Charging Elephant Kills Elderly American Woman in Zambia

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Kills Elderly American

A tragic incident unfolds in Kafue National Park.

A charging elephant killed an elderly American woman when it flipped over the car she was traveling in at a national park in Zambia.

The Incident:

The “aggressive” creature buffeted the vehicle, carrying six tourists and a guide, and tour operator Wilderness said in a statement on Tuesday. It added that the 80-year-old victim died after Saturday’s incident on a game drive at the Kafue National Park in western Zambia.

Circulating Video:

A video circulating on social media showing the incident shows a large elephant running towards a car, which slows down as it approaches its left side. The elephant then flips the vehicle over, and the passengers can be heard gasping as the car rolls over.

NBC News does not know the condition or identity of the person who filmed the video.

Response and Aftermath:

Photos shared online of the car, which is decorated with the tour operator’s logo, show it tipped onto its side after the incident, with a deep dent in two of its side doors.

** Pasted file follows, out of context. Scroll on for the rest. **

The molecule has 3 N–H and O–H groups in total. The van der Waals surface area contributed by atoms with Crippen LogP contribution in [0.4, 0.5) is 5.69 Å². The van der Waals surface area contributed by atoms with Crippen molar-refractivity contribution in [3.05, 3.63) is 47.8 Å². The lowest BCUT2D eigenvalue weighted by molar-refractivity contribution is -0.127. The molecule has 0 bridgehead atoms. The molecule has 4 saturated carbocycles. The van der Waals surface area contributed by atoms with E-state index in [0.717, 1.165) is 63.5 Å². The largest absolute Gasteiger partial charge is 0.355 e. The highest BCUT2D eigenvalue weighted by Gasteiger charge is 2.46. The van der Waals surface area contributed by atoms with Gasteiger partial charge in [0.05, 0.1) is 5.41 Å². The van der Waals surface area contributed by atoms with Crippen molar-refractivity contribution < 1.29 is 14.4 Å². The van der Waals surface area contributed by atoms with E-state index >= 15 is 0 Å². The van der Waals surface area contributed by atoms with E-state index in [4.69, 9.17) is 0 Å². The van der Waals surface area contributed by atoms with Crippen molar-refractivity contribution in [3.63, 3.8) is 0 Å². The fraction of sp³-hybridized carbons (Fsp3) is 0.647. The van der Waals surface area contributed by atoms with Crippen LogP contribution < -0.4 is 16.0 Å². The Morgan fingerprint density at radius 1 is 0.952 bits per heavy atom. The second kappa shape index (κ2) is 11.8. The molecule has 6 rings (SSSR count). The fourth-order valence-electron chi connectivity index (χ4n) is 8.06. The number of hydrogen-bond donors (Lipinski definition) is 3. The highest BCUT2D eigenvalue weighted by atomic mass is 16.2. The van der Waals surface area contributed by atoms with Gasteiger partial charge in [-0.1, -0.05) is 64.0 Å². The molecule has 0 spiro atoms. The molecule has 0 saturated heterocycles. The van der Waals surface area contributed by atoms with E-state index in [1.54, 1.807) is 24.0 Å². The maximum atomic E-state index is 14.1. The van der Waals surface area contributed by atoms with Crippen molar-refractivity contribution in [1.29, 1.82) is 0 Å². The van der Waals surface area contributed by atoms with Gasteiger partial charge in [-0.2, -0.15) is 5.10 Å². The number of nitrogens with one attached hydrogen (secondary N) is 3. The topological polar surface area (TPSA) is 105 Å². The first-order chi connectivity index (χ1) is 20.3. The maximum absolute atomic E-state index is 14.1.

Wilderness, which describes itself as a “leading conservation and hospitality company” operating in eight African countries, including Zambia, did not respond to NBC News when asked to confirm the video’s authenticity and photos.

However, the tour operator’s CEO, Keith Vincent, said the company’s “guides are all extremely well trained and experienced.”

“Sadly in this instance the terrain and vegetation was such that the guide’s route became blocked and he could not move the vehicle out of harm’s way quickly enough,” he added.

Victim’s Identity and Injuries:

The company did not name the victim, but her daughter, Rona Wells, identified her as Gail Mattson in a post on Facebook. She said her mother died in a “tragic accident while on her dream adventure.”

NBC News has reached out to the family for further comment.

Another female guest was also injured in the incident and taken to a medical facility in South Africa, the Wilderness statement said, adding that four others were treated for minor injuries.

Conclusion:

The exact cause of Mattson’s death was unclear. Still, the company said her body would be repatriated to her family in the U.S. with the support of local Zambian authorities and the U.S. embassy in the capital, Lusaka.

“This is a tragic event and we extend our deepest condolences to the family of the guest who died,” the statement added.

According to the park’s website, Kafue National Park is Zambia’s largest and oldest national park, covering an area of more than 8,000 square miles. Vast regions of the park remain unexplored, and the website says it is home to a variety of untamed wildlife.

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